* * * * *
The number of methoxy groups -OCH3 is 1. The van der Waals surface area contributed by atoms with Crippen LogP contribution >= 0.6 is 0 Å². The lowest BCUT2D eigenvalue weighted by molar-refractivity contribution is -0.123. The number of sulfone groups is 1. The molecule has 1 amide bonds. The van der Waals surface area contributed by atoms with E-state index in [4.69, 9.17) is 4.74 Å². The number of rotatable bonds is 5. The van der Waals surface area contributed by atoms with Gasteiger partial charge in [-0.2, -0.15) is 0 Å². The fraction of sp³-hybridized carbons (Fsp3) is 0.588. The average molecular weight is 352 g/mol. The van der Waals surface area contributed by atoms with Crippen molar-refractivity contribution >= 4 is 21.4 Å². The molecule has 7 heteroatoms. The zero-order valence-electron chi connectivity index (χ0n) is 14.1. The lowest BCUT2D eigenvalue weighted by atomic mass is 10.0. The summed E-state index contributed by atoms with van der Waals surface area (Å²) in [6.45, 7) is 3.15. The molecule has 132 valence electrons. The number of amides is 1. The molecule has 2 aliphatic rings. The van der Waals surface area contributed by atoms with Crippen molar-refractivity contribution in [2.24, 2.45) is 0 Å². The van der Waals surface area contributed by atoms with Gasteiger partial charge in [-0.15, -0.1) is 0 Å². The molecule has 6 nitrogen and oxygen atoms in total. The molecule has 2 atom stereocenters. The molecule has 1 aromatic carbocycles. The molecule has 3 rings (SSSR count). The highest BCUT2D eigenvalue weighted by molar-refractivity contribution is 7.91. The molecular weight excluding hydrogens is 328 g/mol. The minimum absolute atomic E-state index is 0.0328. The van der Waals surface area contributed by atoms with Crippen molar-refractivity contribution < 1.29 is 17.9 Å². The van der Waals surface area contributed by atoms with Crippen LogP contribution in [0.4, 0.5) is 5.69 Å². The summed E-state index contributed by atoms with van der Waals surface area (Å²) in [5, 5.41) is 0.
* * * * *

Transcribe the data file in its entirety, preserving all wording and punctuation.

The number of methoxy groups -OCH3 is 1. The van der Waals surface area contributed by atoms with Crippen LogP contribution >= 0.6 is 0 Å². The lowest BCUT2D eigenvalue weighted by molar-refractivity contribution is -0.123. The number of sulfone groups is 1. The molecule has 1 amide bonds. The van der Waals surface area contributed by atoms with E-state index in [4.69, 9.17) is 4.74 Å². The number of rotatable bonds is 5. The van der Waals surface area contributed by atoms with Gasteiger partial charge in [-0.2, -0.15) is 0 Å². The fraction of sp³-hybridized carbons (Fsp3) is 0.588. The average molecular weight is 352 g/mol. The van der Waals surface area contributed by atoms with Crippen molar-refractivity contribution >= 4 is 21.4 Å². The molecule has 7 heteroatoms. The zero-order valence-electron chi connectivity index (χ0n) is 14.1. The lowest BCUT2D eigenvalue weighted by atomic mass is 10.0. The summed E-state index contributed by atoms with van der Waals surface area (Å²) in [6.45, 7) is 3.15. The molecule has 132 valence electrons. The number of amides is 1. The molecule has 2 aliphatic rings. The van der Waals surface area contributed by atoms with Crippen molar-refractivity contribution in [2.24, 2.45) is 0 Å². The van der Waals surface area contributed by atoms with Gasteiger partial charge in [-0.15, -0.1) is 0 Å². The molecule has 6 nitrogen and oxygen atoms in total. The molecule has 2 atom stereocenters. The molecule has 1 aromatic carbocycles. The molecule has 3 rings (SSSR count). The highest BCUT2D eigenvalue weighted by molar-refractivity contribution is 7.91. The molecular weight excluding hydrogens is 328 g/mol. The minimum absolute atomic E-state index is 0.0328. The van der Waals surface area contributed by atoms with Crippen molar-refractivity contribution < 1.29 is 17.9 Å². The van der Waals surface area contributed by atoms with Crippen LogP contribution in [0.4, 0.5) is 5.69 Å². The summed E-state index contributed by atoms with van der Waals surface area (Å²) in [5, 5.41) is 0.